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How Self-Defense Differs From Combat Sports

Updated: Apr 15

self defense

 Photos by Rick Hustead

To launch this column, I’ll briefly introduce myself and my objectives. My name is Lito Angeles, and my life’s passion is martial arts.

I fell in love with the arts at age 7 after watching Bruce Lee in “The Chinese Connection.” I began my studies three years later with shorin-ryu karate while living in Okinawa. Since that time, I’ve studied numerous arts, including boxing, folk-style wrestling, jeet kune do, muay Thai, savate, escrima, pencak silat, krav maga, Brazilian jiu-jitsu and the Real Combat System.

I worked as an officer in a major metropolitan police department in California for 29 years, four of which were as a master instructor in my department’s Arrest and Control Unit. I’ve also been an amateur boxing coach, youth wrestling coach, kickboxing instructor, BJJ instructor and self-defense teacher. Since retiring from law enforcement, I’ve focused on giving private self-defense lessons and occasional seminars.

In terms of real-world experience, I’ve gotten into more than my fair share of fights in the cities and counties in which I’ve lived. When I was a police officer, I spent more than 19 years on patrol, which included handling a myriad of calls that degenerated into physical altercations with criminals. I mention all this to assure you that I’m not an armchair warrior who just speculates on what real combat is. I’ve been there and lived it — countless times. In addition, I have a competitive background in karate, amateur boxing and amateur wrestling.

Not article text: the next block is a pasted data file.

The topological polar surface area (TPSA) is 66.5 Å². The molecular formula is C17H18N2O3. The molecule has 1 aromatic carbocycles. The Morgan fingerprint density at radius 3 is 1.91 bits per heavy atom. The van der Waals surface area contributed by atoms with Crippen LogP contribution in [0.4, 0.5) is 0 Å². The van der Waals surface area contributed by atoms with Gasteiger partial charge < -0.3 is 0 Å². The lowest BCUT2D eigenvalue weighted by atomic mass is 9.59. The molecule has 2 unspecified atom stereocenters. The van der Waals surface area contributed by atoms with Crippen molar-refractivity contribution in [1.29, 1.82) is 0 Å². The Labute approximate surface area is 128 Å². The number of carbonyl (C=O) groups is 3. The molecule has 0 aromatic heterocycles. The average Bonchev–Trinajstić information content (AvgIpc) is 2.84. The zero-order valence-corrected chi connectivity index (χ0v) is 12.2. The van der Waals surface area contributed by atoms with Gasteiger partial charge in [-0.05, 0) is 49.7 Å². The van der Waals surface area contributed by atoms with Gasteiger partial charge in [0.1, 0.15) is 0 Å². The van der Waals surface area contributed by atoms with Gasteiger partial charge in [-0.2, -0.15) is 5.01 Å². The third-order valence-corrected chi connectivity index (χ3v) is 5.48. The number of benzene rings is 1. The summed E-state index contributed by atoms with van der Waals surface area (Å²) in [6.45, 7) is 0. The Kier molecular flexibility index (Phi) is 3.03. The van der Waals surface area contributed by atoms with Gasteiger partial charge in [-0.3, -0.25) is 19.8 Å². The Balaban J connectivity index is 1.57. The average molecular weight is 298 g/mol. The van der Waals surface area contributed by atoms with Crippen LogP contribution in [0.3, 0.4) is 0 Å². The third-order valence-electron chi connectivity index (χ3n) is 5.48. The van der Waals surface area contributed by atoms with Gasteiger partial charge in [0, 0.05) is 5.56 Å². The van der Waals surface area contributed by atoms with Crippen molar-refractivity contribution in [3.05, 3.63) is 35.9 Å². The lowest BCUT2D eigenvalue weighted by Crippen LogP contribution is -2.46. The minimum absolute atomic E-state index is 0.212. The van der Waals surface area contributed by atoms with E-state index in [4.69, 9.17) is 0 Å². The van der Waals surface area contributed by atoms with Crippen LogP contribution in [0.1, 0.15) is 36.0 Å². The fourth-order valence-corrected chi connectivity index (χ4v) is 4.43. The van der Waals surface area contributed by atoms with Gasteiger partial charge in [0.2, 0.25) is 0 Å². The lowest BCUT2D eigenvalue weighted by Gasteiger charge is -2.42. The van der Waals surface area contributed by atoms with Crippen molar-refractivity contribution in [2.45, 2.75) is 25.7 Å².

My objectives for this column are as follows. The general goal will be to share all the pertinent knowledge I’ve acquired over the years through diligent study, constant analysis and pressure testing on the street. More specifically, I hope to educate readers on all facets of self-defense in the four interconnected realms: threat recognition, situational control, physical engagement and aftermath management. I’ll lay out a clear and cohesive “self-defense battle plan” any martial artist can use.

Further, I’ll delineate the foundational principles, strategies, tactics, techniques and associated skills. After that, I’ll delve into various topics of interest that pertain to self-defense. Along the way, I promise to be as straightforward and unambiguous as possible so you can fully understand what I’m trying to convey.

Let’s get to the topic of the day: What are the differences between self-defense and combat sports? I decided to start with this question because so many people equate proficiency in MMA, BJJ, muay Thai, boxing and wrestling with proficiency in self-defense. Almost nothing could be further from the truth. I say “almost” because there are physical skills you can learn from the aforementioned combat sports that you can use in the physical aspects of self-defense. However, that’s a small part of what constitutes full-spectrum self-defense, and it can paint an incomplete picture that will get people hurt in real life. I aim to clear that up — starting now.

• Self-defense encompasses threat recognition (awareness, and then assessment, and then sometimes proactive actions), situational control (dealing with the interpersonal interaction and rituals of violence when confronted by a person with bad intentions), physical engagement (when all other nonphysical situational-control options are not viable or have been exhausted) and aftermath management (post-physical engagement issues and consequences). Combat sports deal only with the physical-engagement aspect.